Traditional Latin Mass Newcomers Guide
The Mass of the Roman Rite
With his 2007 apostolic letter entitled Pontificum Summorum, Pope Benedict restored to the regular liturgy of the Church the traditional Latin Mass that dates back in its principal features to the early Christian centuries before Pope Gregory the Great fifteen centuries ago. He decreed that any Roman Catholic priest can celebrate Holy Mass in either of its two legitimate forms:
o The “ordinary form”, the newer post-Vatican II Mass of the 1970 Roman Missal
of Pope Paul VI—this is the typical vernacular parish Mass; or
o The “extraordinary form”, the older pre-Vatican II Mass of the 1962 Roman Missal
of Pope John XXIII—this the “traditional Latin Mass” (TLM).
The first traditional Latin Mass you attend likely will seem “different”, even a bit strange. It may take several Latin Masses to become acclimated to the new more interior and prayerful mode of worship of the TLM. It's probably best at first to mainly look and listen to get the look and feel of the ancient Mass—its sights and sounds, the bells and smells (the incense)--rather than trying to follow and understand everything fully.
But you should fairly quickly learn to spot the "big" parts of the older Mass that you already know (albeit in English) from your familiarity with the newer Mass in the vernacular—the Kyrie (”Lord, have mercy”), Gloria (“Glory to God”), Credo (“I believe”), the Sanctus (“Holy, Holy, Holy”) followed by the Eucharistic prayer, the Pater Noster (“Our Father”) and the the Agnus Dei (“Lamb of God”) before Holy Communion.
A new Mass–old Mass table included below details the close correspondence between the various parts and prayers of the old and new Masses. The fact that the principal parts of one form of the Mass are virtually the same as in the other — and that they occur in the same order, with many of the prayers worded almost identically — corroborates the declaration of Pope Benedict XVI that the ordinary form (OF) and the extraordinary form (EF) are two valid forms of the one Roman Rite of Holy Mass.
THE OLD MASS AND THE NEW MASS
The parts of the traditional Latin Mass that are printed in green below are contained in the 4-page inserts that are typically available at each Sunday Mass along with the ubiquitous red missalettes. All the other parts are contained in missalettes. Most people move the insert through the missalette as the Mass proceeds, so they can follow and pray the variable "proper parts" (insert) and fixed "ordinary" parts (missalette) in turn. Note the pairing of EF parts on the left and the corresponding OF parts on the right.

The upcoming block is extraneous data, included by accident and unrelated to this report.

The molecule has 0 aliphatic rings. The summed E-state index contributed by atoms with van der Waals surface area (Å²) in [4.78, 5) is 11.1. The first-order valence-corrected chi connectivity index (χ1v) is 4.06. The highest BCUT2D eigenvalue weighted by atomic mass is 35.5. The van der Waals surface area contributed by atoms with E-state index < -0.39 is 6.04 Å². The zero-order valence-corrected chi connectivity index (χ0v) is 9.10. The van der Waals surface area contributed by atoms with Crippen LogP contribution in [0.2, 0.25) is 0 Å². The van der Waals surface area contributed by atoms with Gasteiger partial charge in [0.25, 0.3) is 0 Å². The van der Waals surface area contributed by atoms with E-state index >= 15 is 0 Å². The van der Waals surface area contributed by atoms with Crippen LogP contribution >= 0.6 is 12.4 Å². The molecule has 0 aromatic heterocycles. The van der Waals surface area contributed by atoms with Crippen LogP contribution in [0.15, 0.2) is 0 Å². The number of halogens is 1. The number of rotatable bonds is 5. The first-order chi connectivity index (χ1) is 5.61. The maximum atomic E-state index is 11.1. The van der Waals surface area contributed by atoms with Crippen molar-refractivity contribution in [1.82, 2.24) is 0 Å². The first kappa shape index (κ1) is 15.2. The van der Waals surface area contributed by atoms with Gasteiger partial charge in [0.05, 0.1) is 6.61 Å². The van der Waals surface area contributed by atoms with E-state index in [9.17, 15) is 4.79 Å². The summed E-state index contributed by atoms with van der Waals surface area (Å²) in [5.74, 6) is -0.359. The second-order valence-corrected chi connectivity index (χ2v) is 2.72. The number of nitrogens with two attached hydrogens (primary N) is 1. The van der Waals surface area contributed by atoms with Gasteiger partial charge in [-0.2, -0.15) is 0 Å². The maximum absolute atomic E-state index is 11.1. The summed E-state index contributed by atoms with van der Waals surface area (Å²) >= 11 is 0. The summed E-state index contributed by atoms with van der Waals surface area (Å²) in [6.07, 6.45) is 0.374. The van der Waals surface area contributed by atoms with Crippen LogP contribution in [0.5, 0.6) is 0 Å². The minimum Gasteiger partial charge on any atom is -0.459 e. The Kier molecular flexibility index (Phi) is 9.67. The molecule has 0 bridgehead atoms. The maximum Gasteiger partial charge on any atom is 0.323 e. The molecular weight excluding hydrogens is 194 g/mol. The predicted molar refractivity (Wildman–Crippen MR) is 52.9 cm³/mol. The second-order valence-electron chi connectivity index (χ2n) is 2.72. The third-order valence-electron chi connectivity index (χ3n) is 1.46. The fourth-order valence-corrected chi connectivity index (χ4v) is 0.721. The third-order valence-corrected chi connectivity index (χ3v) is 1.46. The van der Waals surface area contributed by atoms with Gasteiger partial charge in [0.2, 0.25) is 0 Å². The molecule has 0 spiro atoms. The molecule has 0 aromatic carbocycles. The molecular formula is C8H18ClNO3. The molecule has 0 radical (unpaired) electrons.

Extraordinary Form (old Mass)
Prayers at the foot of the altar (pp 10–13)
The Introit (proper)
Kyrie Eleison ... (pp 14–15)
Gloria (pp 16–17)
The Collect (proper)
The Epistle (proper)
The Gradual (proper)
The Gospel (proper)
The Credo (pp 20-21)
Offertory verse (proper)
Offering of the Bread and Wine (pp 23–27)
The Secret (proper)
The Preface (proper)
The Sanctus (pp 28–29)
The (Roman) Canon (pp 30–39)
The Pater Noster (pp 38–39)
The Agnus Dei (pp 40–41)
Holy Communion (pp 40–45)
The Communion Verse (proper)
The Postcommunion (proper)
Dismissal and Final Blessing (pp 46–47)
The Last Gospel (pp 48–49)
Ordinary Form (new Mass)
Penitential rite (“I confess ... “, etc.)
Entrance antiphon (or opening hymn)
“Lord, have mercy ... ”
“Glory to God in the highest … ”
Profession of faith (“We believe ... “)
Offertory antiphon (omitted in OF)
Preparation of the Offerings
Prayer over the Offerings
“Holy, Holy, Holy, ...”
Eucharistic Prayer (I, II, III, or IV)
“Our Father, ... “
“Lamb of God, ... “
Prayer after Communion
Final Blessing and Dismissal
(deleted in Ordinary Form)
Page numbers refer to the red missalettes for the fixed parts of the Mass that do not change from day to day.
Proper prayers are found in the weekly inserts that provide variable parts of the Mass— the readings and prayers that do change from day to day.
The Kyrie, Gloria, Credo, Sanctus, and Angus Dei are sung by people and choir in a sung Mass.